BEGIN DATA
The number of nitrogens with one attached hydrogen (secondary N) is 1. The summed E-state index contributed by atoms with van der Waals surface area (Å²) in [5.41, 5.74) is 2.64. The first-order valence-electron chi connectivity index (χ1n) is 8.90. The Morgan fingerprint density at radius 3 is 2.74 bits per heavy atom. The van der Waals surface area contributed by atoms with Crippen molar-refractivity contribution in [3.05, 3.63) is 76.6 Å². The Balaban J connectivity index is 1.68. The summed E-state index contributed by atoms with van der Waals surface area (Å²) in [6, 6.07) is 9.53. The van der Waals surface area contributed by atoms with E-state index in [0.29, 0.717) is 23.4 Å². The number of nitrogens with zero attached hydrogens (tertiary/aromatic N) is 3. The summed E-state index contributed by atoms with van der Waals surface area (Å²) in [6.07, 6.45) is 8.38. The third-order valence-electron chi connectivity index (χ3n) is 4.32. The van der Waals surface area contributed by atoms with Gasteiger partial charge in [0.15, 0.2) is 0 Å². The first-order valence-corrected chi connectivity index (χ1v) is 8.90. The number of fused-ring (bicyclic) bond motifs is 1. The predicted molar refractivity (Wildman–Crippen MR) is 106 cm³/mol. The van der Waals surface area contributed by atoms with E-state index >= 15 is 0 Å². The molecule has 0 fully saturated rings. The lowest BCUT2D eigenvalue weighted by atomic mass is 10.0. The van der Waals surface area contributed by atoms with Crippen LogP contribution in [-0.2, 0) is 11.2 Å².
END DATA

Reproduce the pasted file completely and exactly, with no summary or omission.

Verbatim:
The number of nitrogens with one attached hydrogen (secondary N) is 1. The summed E-state index contributed by atoms with van der Waals surface area (Å²) in [5.41, 5.74) is 2.64. The first-order valence-electron chi connectivity index (χ1n) is 8.90. The Morgan fingerprint density at radius 3 is 2.74 bits per heavy atom. The van der Waals surface area contributed by atoms with Crippen molar-refractivity contribution in [3.05, 3.63) is 76.6 Å². The Balaban J connectivity index is 1.68. The summed E-state index contributed by atoms with van der Waals surface area (Å²) in [6, 6.07) is 9.53. The van der Waals surface area contributed by atoms with E-state index in [0.29, 0.717) is 23.4 Å². The number of nitrogens with zero attached hydrogens (tertiary/aromatic N) is 3. The summed E-state index contributed by atoms with van der Waals surface area (Å²) in [6.07, 6.45) is 8.38. The third-order valence-electron chi connectivity index (χ3n) is 4.32. The van der Waals surface area contributed by atoms with Gasteiger partial charge in [0.15, 0.2) is 0 Å². The first-order valence-corrected chi connectivity index (χ1v) is 8.90. The number of fused-ring (bicyclic) bond motifs is 1. The predicted molar refractivity (Wildman–Crippen MR) is 106 cm³/mol. The van der Waals surface area contributed by atoms with E-state index >= 15 is 0 Å². The molecule has 0 fully saturated rings. The lowest BCUT2D eigenvalue weighted by atomic mass is 10.0. The van der Waals surface area contributed by atoms with Crippen LogP contribution in [-0.2, 0) is 11.2 Å².